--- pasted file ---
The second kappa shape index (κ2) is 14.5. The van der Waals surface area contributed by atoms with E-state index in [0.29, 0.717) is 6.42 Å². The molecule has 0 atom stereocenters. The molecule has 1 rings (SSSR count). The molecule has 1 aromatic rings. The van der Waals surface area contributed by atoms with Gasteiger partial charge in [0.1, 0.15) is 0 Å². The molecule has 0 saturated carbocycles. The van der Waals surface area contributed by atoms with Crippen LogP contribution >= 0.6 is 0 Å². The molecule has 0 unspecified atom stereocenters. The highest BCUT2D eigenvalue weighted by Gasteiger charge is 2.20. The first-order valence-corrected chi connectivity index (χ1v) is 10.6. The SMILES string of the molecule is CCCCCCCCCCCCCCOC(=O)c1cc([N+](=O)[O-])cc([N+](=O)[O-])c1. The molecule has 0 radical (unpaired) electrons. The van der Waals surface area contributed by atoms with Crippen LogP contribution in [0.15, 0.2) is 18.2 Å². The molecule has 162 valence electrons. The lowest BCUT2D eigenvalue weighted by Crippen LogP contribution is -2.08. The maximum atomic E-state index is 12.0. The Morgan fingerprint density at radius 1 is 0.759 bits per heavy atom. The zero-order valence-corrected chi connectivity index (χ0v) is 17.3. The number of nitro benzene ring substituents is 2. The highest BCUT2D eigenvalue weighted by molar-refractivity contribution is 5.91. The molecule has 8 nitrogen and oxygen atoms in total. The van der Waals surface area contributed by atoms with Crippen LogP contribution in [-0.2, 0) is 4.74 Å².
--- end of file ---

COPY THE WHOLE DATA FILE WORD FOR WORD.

The second kappa shape index (κ2) is 14.5. The van der Waals surface area contributed by atoms with E-state index in [0.29, 0.717) is 6.42 Å². The molecule has 0 atom stereocenters. The molecule has 1 rings (SSSR count). The molecule has 1 aromatic rings. The van der Waals surface area contributed by atoms with Gasteiger partial charge in [0.1, 0.15) is 0 Å². The molecule has 0 saturated carbocycles. The van der Waals surface area contributed by atoms with Crippen LogP contribution >= 0.6 is 0 Å². The molecule has 0 unspecified atom stereocenters. The highest BCUT2D eigenvalue weighted by Gasteiger charge is 2.20. The first-order valence-corrected chi connectivity index (χ1v) is 10.6. The SMILES string of the molecule is CCCCCCCCCCCCCCOC(=O)c1cc([N+](=O)[O-])cc([N+](=O)[O-])c1. The molecule has 0 radical (unpaired) electrons. The van der Waals surface area contributed by atoms with Crippen LogP contribution in [0.15, 0.2) is 18.2 Å². The molecule has 162 valence electrons. The lowest BCUT2D eigenvalue weighted by Crippen LogP contribution is -2.08. The maximum atomic E-state index is 12.0. The Morgan fingerprint density at radius 1 is 0.759 bits per heavy atom. The zero-order valence-corrected chi connectivity index (χ0v) is 17.3. The number of nitro benzene ring substituents is 2. The highest BCUT2D eigenvalue weighted by molar-refractivity contribution is 5.91. The molecule has 8 nitrogen and oxygen atoms in total. The van der Waals surface area contributed by atoms with Crippen LogP contribution in [-0.2, 0) is 4.74 Å².